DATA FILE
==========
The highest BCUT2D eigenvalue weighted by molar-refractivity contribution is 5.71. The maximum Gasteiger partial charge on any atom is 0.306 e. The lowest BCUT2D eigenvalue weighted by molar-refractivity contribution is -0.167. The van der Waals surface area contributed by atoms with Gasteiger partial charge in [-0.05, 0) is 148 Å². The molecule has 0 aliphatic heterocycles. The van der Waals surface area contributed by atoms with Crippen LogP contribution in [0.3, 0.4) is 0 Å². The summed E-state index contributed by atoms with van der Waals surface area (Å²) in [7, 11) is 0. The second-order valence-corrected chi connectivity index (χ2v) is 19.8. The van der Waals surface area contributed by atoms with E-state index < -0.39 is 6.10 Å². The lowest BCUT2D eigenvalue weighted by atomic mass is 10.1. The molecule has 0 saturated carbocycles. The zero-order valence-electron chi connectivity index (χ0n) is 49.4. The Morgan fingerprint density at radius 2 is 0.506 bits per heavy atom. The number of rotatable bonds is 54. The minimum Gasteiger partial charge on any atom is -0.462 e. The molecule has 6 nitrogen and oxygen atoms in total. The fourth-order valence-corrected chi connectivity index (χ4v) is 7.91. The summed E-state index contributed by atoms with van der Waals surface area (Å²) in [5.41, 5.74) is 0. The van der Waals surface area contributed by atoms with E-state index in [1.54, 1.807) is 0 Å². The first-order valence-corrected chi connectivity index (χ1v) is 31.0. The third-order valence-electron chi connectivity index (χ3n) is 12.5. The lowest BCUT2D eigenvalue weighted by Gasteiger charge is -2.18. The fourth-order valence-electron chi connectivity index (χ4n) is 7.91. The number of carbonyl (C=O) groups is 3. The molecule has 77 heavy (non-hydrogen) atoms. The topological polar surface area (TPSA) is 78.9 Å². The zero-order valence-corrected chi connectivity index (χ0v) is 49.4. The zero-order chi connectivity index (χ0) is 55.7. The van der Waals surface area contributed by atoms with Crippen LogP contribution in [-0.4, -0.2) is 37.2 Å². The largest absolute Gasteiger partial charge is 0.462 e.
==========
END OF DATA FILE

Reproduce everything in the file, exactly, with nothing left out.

The highest BCUT2D eigenvalue weighted by molar-refractivity contribution is 5.71. The maximum Gasteiger partial charge on any atom is 0.306 e. The lowest BCUT2D eigenvalue weighted by molar-refractivity contribution is -0.167. The van der Waals surface area contributed by atoms with Gasteiger partial charge in [-0.05, 0) is 148 Å². The molecule has 0 aliphatic heterocycles. The van der Waals surface area contributed by atoms with Crippen LogP contribution in [0.3, 0.4) is 0 Å². The summed E-state index contributed by atoms with van der Waals surface area (Å²) in [7, 11) is 0. The second-order valence-corrected chi connectivity index (χ2v) is 19.8. The van der Waals surface area contributed by atoms with E-state index < -0.39 is 6.10 Å². The lowest BCUT2D eigenvalue weighted by atomic mass is 10.1. The molecule has 0 saturated carbocycles. The zero-order valence-electron chi connectivity index (χ0n) is 49.4. The Morgan fingerprint density at radius 2 is 0.506 bits per heavy atom. The number of rotatable bonds is 54. The minimum Gasteiger partial charge on any atom is -0.462 e. The molecule has 6 nitrogen and oxygen atoms in total. The fourth-order valence-corrected chi connectivity index (χ4v) is 7.91. The summed E-state index contributed by atoms with van der Waals surface area (Å²) in [5.41, 5.74) is 0. The van der Waals surface area contributed by atoms with E-state index in [1.54, 1.807) is 0 Å². The first-order valence-corrected chi connectivity index (χ1v) is 31.0. The third-order valence-electron chi connectivity index (χ3n) is 12.5. The lowest BCUT2D eigenvalue weighted by Gasteiger charge is -2.18. The fourth-order valence-electron chi connectivity index (χ4n) is 7.91. The number of carbonyl (C=O) groups is 3. The molecule has 77 heavy (non-hydrogen) atoms. The topological polar surface area (TPSA) is 78.9 Å². The zero-order valence-corrected chi connectivity index (χ0v) is 49.4. The zero-order chi connectivity index (χ0) is 55.7. The van der Waals surface area contributed by atoms with Crippen LogP contribution in [-0.4, -0.2) is 37.2 Å². The largest absolute Gasteiger partial charge is 0.462 e.